Mealtime Musts—Tips for Parents With ToddlersIN TODDLERS' HEALTH
As your baby grows and enters the toddler stage—18 months to 3 years old—he or she will experience many changes in daily life, including the food on his or her plate. You can make this time both fun and beneficial by introducing your toddler to the delicious and healthy world of food.
Delicious and Nutritious
When selecting food to serve to your toddler, it’s important to create a well-balanced diet that includes necessary vitamins and minerals and avoids excess sugar and saturated fat. Children often do not acquire enough calcium, vitamin C and iron in their diets. To ensure your toddler is obtaining the recommended amount of calcium, serve low- or non-fat milk, low-fat cheese, and broccoli. Vitamin C can be found in fruit, and add fish, spinach and beans into meals to boost your child’s iron intake. If you find creating a balanced diet for your toddler is too difficult, make a list or chart to help you track meals and snacks.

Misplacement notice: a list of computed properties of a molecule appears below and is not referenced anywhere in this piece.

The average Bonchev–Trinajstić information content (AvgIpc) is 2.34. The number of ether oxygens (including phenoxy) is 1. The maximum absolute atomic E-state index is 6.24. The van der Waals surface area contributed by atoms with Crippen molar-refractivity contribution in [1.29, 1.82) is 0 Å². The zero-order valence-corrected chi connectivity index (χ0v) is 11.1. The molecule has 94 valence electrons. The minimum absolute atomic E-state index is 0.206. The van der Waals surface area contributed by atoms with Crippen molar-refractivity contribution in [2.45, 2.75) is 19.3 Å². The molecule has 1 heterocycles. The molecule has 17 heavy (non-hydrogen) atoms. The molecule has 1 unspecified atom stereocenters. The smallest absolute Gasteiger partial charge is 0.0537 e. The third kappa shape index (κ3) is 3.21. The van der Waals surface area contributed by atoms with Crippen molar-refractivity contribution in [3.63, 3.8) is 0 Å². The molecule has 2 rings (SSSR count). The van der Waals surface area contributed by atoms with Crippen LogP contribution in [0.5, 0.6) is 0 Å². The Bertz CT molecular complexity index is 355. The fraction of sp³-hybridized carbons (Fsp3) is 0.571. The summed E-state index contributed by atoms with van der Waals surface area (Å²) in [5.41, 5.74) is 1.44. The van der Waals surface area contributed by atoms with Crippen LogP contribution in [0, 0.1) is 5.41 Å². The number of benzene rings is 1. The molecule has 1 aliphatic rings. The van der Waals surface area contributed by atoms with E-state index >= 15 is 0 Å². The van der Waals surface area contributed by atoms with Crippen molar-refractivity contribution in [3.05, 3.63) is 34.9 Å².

Take the Fuss Out of Food
Toddlers who are selective eaters often refuse foods that look unappealing, which can lead to unbalanced nutrition if the problem isn’t corrected. If your child tries a new food and doesn’t like it, don’t completely give up on the item. For instance, if your child doesn’t like carrots, use low-fat dips or peanut butter to help disguise the food. After several negative reactions, move on.
| Choking Hazards
One of the most common choking hazards for children is something parents and caregivers offer them every day—food. As a parent, it is your responsibility to keep mealtimes safe for your child. Prepare food by cooking thoroughly and cutting it into small bites that will not be difficult for your toddler to chew or swallow. Always supervise while he or she is eating and offer praise when your toddler has success during meal or snack time.
Avoid foods known for causing choking hazards, including:
Sources: nfsmi.org, familydoctor.org, cyh.com, kidshealth.org
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